By the mid-1990s, democracy's third wave had marked two decades of progress. But even as many parts of the developing world joined in, Southeast Asia served up quite mixed results, prompting Donald Emmerson (1995: 227, 238) to classify it as the ‘most recalcitrant region’, steeply resisting both democratizing processes and their comparative analysis. But he now looks upon Southeast Asia with greater optimism, contending that the ‘region is not immune to political change’ (Emmerson 2008: 79). Through a combination of ‘political entrepreneurship’ (agency) and ‘black swans’ (contingency, i.e., ‘a consequential but unexpected event’), he argues that more of Southeast Asia's political regimes may soon be democratized. In addition, though the principle regional organization, the Association of Southeast Asian Nations, is dismissed by most analysts as inutile for political reform, Emmerson (ibid: 77–78) is encouraged by the liberal overtones, however faint, of its recently inked charter, suggesting that democratization may also be hastened by ‘neighborhood effects.’
In making this argument, Emmerson tones down the causality usually attributed in Southeast Asia to structural and institutional forces. He writes that democracy's advance in Southeast Asia ‘depends less on underlying preconditions than on political entrepreneurship of the right kind’ (ibid: 79). He notes too the catalytic effects of black swans, in particular, the mis-fortuna of financial crises and natural disasters that has hastened regional cooperation between governments. Accordingly, Emmerson shifts attention back to the agency and contingency that once were spotlighted by O'Donnell and Schmitter (1986), as well as the regional ‘snowballing’ elaborated by Huntington (1991: 104–6). He thus poses a striking challenge to much recent scholarship which, in veering from democratic transitions to authoritarian durability, has moved steadily away from elite-level preferences and relations to structures, institutions, and mass-level formations.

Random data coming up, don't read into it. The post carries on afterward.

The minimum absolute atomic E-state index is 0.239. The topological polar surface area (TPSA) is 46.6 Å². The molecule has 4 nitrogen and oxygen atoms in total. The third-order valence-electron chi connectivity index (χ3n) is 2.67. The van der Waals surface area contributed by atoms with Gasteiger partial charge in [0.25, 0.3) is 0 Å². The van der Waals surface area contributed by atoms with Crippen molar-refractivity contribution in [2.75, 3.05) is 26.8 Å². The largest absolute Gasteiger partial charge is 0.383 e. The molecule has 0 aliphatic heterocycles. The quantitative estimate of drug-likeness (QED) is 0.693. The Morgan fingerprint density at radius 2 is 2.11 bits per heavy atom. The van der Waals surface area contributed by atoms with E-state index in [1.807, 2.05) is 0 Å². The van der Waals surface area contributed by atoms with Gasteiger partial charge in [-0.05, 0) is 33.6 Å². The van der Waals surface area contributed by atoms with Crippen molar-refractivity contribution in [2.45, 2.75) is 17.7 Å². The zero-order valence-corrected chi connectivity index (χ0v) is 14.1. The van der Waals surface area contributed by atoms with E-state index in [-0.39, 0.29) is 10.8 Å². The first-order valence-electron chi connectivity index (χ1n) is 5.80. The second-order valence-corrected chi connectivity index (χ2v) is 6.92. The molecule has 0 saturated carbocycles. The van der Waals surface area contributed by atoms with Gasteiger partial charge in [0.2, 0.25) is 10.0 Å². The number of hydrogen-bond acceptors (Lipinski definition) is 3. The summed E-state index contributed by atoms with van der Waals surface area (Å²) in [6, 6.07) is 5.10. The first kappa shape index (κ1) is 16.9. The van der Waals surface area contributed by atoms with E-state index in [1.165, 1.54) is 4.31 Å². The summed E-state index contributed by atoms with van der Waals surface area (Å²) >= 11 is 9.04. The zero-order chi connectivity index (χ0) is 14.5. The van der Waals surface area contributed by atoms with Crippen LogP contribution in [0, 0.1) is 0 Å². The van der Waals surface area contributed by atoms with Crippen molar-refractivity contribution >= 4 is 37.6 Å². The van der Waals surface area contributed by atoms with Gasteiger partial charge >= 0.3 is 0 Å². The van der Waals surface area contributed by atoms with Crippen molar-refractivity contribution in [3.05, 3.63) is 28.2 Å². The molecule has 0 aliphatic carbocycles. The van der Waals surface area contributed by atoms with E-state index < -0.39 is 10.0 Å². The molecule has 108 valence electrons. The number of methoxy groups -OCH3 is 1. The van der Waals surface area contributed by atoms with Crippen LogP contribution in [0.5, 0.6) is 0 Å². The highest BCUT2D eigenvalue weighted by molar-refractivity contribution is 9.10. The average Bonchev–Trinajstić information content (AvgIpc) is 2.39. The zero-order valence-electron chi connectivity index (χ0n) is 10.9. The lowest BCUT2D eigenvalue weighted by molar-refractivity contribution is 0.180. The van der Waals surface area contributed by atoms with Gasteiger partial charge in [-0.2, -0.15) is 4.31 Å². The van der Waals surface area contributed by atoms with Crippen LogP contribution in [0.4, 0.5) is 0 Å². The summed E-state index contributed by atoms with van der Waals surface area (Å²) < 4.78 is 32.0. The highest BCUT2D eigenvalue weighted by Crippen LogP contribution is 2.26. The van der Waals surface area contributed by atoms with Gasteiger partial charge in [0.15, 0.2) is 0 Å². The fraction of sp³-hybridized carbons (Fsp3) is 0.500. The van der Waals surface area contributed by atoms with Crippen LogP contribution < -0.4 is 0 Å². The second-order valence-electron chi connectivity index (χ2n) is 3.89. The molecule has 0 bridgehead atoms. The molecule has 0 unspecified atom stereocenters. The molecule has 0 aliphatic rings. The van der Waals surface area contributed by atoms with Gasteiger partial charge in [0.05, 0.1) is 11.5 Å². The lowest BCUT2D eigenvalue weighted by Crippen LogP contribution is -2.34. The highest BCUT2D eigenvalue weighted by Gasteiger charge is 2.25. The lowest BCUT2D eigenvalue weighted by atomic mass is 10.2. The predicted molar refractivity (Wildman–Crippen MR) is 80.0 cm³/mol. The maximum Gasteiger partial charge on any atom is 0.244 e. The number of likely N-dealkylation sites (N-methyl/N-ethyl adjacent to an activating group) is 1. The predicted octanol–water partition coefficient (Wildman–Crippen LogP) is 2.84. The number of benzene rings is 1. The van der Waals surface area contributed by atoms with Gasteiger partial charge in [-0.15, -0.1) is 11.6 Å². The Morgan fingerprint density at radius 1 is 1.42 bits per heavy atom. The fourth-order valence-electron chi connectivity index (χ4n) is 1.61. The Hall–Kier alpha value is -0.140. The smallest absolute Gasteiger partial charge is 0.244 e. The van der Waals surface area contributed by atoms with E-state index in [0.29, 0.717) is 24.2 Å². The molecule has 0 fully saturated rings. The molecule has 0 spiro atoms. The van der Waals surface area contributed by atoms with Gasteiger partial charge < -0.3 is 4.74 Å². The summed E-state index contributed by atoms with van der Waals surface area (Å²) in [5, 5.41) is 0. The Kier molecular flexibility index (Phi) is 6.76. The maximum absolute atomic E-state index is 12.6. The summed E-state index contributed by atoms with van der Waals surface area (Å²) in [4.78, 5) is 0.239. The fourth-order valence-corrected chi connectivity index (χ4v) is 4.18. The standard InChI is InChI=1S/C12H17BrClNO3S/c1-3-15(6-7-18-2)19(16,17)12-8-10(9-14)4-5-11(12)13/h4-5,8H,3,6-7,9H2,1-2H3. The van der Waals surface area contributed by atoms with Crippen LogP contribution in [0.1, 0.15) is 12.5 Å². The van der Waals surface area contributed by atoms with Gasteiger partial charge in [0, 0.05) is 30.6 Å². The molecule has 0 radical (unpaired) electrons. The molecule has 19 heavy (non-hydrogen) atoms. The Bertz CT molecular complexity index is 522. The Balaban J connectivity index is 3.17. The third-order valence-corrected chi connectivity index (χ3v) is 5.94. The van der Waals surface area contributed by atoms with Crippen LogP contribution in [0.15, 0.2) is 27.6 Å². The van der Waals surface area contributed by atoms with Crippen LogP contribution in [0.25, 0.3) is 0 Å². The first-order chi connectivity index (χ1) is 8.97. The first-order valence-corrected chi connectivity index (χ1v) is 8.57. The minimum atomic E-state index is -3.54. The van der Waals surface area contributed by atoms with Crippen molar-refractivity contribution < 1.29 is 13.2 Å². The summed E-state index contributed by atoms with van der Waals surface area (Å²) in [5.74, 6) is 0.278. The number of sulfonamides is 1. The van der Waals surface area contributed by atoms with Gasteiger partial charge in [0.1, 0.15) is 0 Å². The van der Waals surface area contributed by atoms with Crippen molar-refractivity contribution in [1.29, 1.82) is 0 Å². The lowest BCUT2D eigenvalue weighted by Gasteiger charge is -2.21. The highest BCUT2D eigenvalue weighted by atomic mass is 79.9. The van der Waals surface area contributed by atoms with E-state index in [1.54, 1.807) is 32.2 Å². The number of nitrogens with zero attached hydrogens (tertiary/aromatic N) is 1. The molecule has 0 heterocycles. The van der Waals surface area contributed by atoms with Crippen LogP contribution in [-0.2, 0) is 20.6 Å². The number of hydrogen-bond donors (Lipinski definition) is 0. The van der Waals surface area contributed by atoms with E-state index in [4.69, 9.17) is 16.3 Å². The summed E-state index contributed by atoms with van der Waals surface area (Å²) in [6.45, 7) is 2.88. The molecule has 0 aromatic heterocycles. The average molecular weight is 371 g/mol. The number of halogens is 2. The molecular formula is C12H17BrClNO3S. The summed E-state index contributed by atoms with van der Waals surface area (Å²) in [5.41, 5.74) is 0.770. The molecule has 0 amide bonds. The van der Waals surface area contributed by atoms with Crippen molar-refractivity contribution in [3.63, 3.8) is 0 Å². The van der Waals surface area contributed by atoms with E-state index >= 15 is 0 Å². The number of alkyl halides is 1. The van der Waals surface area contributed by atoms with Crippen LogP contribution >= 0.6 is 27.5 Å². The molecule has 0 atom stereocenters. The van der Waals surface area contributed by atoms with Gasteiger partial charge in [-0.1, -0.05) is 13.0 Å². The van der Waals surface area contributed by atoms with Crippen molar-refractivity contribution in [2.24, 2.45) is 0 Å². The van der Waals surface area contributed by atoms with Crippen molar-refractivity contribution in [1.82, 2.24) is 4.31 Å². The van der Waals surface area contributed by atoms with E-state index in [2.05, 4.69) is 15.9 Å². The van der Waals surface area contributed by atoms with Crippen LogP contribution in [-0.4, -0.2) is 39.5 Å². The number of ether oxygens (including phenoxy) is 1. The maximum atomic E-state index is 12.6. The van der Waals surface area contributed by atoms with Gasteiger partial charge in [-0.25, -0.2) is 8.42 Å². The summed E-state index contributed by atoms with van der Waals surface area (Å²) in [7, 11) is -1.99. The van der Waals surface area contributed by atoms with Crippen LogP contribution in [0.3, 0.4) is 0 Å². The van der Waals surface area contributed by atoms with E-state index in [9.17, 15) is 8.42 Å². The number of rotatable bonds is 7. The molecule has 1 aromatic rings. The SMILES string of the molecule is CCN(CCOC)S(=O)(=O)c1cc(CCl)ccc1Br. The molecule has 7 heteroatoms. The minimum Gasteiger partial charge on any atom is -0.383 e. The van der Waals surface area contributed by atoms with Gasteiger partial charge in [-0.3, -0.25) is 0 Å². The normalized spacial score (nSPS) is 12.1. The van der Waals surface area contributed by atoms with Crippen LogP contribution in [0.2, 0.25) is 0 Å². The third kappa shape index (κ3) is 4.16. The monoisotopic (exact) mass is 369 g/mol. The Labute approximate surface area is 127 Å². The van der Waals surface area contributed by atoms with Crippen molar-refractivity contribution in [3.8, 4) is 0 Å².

Democracy in Indonesia raises some separate, yet related questions about dur-ability. The configuration of elites in the country has grown wider and more varied. Yet relations have remained characterized by much forbearance, at least at the national level, with the interests of new elites in political parties and legislative bodies accommodated by traditional elites in the bureaucracy and military. As collusion deepens, democracy's quality is diminished, of course, by the patronage that elites so vigorously pursue and the reserve domains that they tenaciously defend. But it is here that democracy's quality and persistence intersect.